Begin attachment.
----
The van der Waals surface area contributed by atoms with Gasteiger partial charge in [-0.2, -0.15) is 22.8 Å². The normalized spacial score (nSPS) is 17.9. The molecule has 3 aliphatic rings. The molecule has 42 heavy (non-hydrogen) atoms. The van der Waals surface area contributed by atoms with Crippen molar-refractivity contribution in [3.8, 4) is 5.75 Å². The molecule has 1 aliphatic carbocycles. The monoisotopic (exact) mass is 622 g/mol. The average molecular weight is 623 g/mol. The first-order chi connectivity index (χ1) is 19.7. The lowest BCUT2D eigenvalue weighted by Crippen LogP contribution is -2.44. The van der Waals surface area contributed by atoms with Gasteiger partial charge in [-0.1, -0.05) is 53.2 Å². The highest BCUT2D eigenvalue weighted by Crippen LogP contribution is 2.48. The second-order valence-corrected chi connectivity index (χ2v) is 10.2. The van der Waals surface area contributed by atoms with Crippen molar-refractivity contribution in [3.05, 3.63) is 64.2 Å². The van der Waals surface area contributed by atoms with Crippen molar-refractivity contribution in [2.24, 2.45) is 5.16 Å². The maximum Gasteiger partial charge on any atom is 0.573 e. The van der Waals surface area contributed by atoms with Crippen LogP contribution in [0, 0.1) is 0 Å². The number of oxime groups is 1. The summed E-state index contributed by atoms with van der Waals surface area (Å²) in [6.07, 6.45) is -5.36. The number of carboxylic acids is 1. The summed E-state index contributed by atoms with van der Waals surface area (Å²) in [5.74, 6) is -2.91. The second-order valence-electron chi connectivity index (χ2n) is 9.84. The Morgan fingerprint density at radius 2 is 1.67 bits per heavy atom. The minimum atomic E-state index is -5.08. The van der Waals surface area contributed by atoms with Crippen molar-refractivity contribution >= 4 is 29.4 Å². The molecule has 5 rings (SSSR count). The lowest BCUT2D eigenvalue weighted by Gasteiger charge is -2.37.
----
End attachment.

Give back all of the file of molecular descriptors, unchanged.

The van der Waals surface area contributed by atoms with Gasteiger partial charge in [-0.2, -0.15) is 22.8 Å². The normalized spacial score (nSPS) is 17.9. The molecule has 3 aliphatic rings. The molecule has 42 heavy (non-hydrogen) atoms. The van der Waals surface area contributed by atoms with Crippen molar-refractivity contribution in [3.8, 4) is 5.75 Å². The molecule has 1 aliphatic carbocycles. The monoisotopic (exact) mass is 622 g/mol. The average molecular weight is 623 g/mol. The first-order chi connectivity index (χ1) is 19.7. The lowest BCUT2D eigenvalue weighted by Crippen LogP contribution is -2.44. The van der Waals surface area contributed by atoms with Gasteiger partial charge in [-0.1, -0.05) is 53.2 Å². The highest BCUT2D eigenvalue weighted by Crippen LogP contribution is 2.48. The second-order valence-corrected chi connectivity index (χ2v) is 10.2. The van der Waals surface area contributed by atoms with Crippen molar-refractivity contribution in [3.05, 3.63) is 64.2 Å². The van der Waals surface area contributed by atoms with Crippen molar-refractivity contribution in [2.24, 2.45) is 5.16 Å². The maximum Gasteiger partial charge on any atom is 0.573 e. The van der Waals surface area contributed by atoms with Crippen LogP contribution in [0, 0.1) is 0 Å². The number of oxime groups is 1. The summed E-state index contributed by atoms with van der Waals surface area (Å²) in [6.07, 6.45) is -5.36. The number of carboxylic acids is 1. The summed E-state index contributed by atoms with van der Waals surface area (Å²) in [5.74, 6) is -2.91. The second-order valence-electron chi connectivity index (χ2n) is 9.84. The Morgan fingerprint density at radius 2 is 1.67 bits per heavy atom. The minimum atomic E-state index is -5.08. The van der Waals surface area contributed by atoms with Crippen molar-refractivity contribution >= 4 is 29.4 Å². The molecule has 5 rings (SSSR count). The lowest BCUT2D eigenvalue weighted by Gasteiger charge is -2.37.